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Poland Sea Imports Up Sharply, Reliance on Russia Remains

This current feature was extracted from the latest edition of Poten’s LPG in World Markets, a monthly service published on December 7, 2022.

Poland was one of the more vocal advocates within the EU to sanction imports of Russian energy, including LPG, following the invasion of Ukraine. Poland’s prime minister in mid-April announced that the country will stop importing Russian natural gas and LPG by the end of 2022. Recent media reports suggest that the country may not proceed with a complete ban at the beginning of next year following warnings from the LPG industry that such a ban will result in shortages.

The country remains committed to wean itself from Russian LPG; however, a complete ban on Russian imports will be extremely difficult to achieve in the short term. Current seaborne and rail import infrastructure from other regions like the ARA is not capable of completely replacing Russian volumes.

Instead, the country will lobby for an EU-wide embargo in the next package of sanctions. Without a broader sanction, rail imports from Russia will continue in 2023, albeit at a lower rate, and fall further in 2024 and will be supplanted by higher sea imports.

Poland has the largest autogas market in Europe and is among the top five in the world. The sector makes up 75% of LPG demand, thus, maintaining stable autogas supply is important for economic activity. LPG consumption was 2.4 MMt in 2021with autogas consumption at about 1.82 MMt, according to the Polish LPG Association (POGP) and Polish Ministry of Finance.

In the past, the country relied heavily on rail imports from Russia to meet demand. About 54.8% of Poland’s 2.2 MMt/y imports in 2021 were supplied by rail and 16% by truck, while seaborne imports were 28.6% in 2021. Imports from Russia were around 1.26 MMt in that year, or 58% of total imports.

Shiptracking data suggest seaborne imports are up so far this year and are estimated to exceed 1 MMt/y compared with official imports of 620,000 t/y in 2021.

Despite higher seaborne imports, rail imports from Russia to Poland are also up from January to October from the same period in 2021, according to market sources. The increase in Russian imports is partly due to steady demand in the country as well as for re-exports to other nearby countries including Ukraine.

Poten estimates total land imports will fall only by a small amount this year and fall 15% in 2023 to 1.2 MMt/y.

Meanwhile, Russia is planning to increase land exports to China and Poland in December amid higher LPG prices, according to Reuters. Russian exports to Poland could increase to 330,000 t from 260,000 t in November, which will increase total land imports for Poland from current estimates of roughly 1.4 MMt/y. Imports in 2023 will also be higher than current estimates without any government initiative to restrict Russian imports.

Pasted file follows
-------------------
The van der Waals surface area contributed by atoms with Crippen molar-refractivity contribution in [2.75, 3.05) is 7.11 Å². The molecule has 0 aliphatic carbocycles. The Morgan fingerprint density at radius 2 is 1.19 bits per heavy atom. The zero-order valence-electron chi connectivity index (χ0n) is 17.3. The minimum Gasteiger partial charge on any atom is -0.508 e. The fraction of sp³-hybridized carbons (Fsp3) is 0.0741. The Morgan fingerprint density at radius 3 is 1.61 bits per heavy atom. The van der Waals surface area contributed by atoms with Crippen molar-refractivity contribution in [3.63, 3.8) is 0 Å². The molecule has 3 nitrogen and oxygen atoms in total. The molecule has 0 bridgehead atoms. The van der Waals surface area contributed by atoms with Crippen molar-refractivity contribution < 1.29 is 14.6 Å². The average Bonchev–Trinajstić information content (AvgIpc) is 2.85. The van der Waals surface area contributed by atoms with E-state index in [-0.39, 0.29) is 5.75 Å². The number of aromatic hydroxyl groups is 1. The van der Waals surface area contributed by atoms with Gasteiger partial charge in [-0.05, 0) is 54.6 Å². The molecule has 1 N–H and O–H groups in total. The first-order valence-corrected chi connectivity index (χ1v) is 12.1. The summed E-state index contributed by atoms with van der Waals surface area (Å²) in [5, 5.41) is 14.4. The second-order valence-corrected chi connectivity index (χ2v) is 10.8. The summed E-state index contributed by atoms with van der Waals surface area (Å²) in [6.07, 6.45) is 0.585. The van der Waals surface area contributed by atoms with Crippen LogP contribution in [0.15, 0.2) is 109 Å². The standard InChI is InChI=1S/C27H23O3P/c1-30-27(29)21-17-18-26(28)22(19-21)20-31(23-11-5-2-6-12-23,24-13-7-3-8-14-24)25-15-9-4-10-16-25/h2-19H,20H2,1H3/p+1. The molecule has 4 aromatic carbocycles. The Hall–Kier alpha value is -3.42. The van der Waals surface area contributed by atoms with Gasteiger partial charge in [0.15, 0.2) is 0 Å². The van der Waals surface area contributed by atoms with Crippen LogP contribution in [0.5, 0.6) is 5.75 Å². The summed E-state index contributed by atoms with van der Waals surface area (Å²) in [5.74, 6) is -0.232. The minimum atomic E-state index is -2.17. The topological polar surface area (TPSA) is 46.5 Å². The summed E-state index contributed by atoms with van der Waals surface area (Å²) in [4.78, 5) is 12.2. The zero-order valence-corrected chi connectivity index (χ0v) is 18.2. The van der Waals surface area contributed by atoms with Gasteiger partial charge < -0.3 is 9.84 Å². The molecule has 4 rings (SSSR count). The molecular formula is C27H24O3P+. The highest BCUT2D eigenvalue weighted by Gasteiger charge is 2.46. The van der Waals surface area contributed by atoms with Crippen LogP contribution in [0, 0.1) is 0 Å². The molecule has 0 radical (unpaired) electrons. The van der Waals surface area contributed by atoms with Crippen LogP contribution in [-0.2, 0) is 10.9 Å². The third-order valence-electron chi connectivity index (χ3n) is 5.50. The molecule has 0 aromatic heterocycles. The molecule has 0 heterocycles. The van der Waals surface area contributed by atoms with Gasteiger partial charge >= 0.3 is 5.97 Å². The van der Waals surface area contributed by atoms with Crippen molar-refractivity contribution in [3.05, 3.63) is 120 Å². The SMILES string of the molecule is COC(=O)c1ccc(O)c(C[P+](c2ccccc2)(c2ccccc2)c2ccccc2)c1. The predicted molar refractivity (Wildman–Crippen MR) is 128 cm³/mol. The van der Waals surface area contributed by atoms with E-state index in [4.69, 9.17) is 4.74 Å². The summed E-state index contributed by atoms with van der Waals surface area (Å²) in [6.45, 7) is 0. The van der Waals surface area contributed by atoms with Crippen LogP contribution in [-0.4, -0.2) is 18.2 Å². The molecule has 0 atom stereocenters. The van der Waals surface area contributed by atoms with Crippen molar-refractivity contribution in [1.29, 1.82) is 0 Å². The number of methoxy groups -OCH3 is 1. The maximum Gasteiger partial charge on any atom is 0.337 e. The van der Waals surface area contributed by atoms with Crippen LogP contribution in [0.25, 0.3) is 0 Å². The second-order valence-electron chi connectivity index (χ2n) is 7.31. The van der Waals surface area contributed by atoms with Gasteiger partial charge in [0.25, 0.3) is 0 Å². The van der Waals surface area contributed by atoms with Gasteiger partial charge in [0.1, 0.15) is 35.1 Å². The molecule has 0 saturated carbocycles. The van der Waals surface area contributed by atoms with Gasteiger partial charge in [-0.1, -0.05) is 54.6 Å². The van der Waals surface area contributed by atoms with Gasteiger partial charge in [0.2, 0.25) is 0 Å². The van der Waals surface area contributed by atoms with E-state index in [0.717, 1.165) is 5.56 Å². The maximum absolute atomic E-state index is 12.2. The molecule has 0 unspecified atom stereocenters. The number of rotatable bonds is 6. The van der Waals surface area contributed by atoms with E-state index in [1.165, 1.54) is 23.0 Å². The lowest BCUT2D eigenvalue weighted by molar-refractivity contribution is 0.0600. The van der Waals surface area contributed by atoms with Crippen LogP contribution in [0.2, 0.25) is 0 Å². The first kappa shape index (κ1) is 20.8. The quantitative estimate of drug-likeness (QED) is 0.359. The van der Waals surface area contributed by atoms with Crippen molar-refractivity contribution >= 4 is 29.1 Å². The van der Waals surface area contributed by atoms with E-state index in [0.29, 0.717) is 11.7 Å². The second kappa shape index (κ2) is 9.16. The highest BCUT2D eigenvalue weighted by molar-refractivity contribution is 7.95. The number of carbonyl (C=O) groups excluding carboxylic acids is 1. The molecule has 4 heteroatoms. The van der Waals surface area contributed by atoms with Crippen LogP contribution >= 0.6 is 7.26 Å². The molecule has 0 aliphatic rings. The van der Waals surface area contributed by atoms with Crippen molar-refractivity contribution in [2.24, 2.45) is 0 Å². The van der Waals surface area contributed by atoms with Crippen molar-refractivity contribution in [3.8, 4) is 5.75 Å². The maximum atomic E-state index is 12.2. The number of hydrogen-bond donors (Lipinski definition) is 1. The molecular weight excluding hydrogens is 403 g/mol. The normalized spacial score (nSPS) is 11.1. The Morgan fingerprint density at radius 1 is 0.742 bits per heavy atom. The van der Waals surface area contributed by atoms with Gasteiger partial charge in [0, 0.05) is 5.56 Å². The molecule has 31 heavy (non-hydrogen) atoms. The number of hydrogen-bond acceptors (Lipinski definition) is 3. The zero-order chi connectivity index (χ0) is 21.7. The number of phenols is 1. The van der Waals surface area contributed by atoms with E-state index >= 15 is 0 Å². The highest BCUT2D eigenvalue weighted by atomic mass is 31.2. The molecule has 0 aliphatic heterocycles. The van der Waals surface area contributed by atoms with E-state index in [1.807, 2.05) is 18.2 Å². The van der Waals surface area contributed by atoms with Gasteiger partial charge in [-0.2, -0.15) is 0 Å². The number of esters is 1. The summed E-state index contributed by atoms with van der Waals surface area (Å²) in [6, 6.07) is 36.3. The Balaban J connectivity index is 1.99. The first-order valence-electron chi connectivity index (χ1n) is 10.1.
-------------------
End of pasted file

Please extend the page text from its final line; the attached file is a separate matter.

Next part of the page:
Poland’s seaborne imports are forecast to increase 30% in 2023 to 1.4 MMt/y and increase another 25% in 2024 to meet higher propane demand following the startup of a new PDH plant.

Polish petrochemical company Grupa Azoty is building a petrochemical complex in Police that includes a 429,000 t/y, polymer-grade propylene plant, a 437,000 t/y polypropylene (PP) plant and a PDH plant that will consume 500,000 t/y propane once fully operational. A marine terminal with 40,000 m³ propane storage tanks are also under construction to supply propane.

The plant is expected to start in August 2023 when it most likely will import some test cargos. Full commercial operation can take up to six months.

Azoty said in a recent earnings call that the overall stage of completion, comprising design, procurement and supply, construction, acceptance, commissioning, and start-up of the project is 96.97% complete.

Some market sources have said the jetty and propane storage tanks should be complete well before the plant startup date and can be used to supplant Russian LPG imports until the PDH is complete. Afterward, any spare storage capacity could be used for supplying the domestic autogas market.

Polish oil company PKN Orlen has signed a deal with Azoty to share the jetty to increase its propane imports. PKN is also considering building its own import terminal in Police. The company owns the LPG terminal in Szczecin.

Poland LPG Imports Land vs Sea

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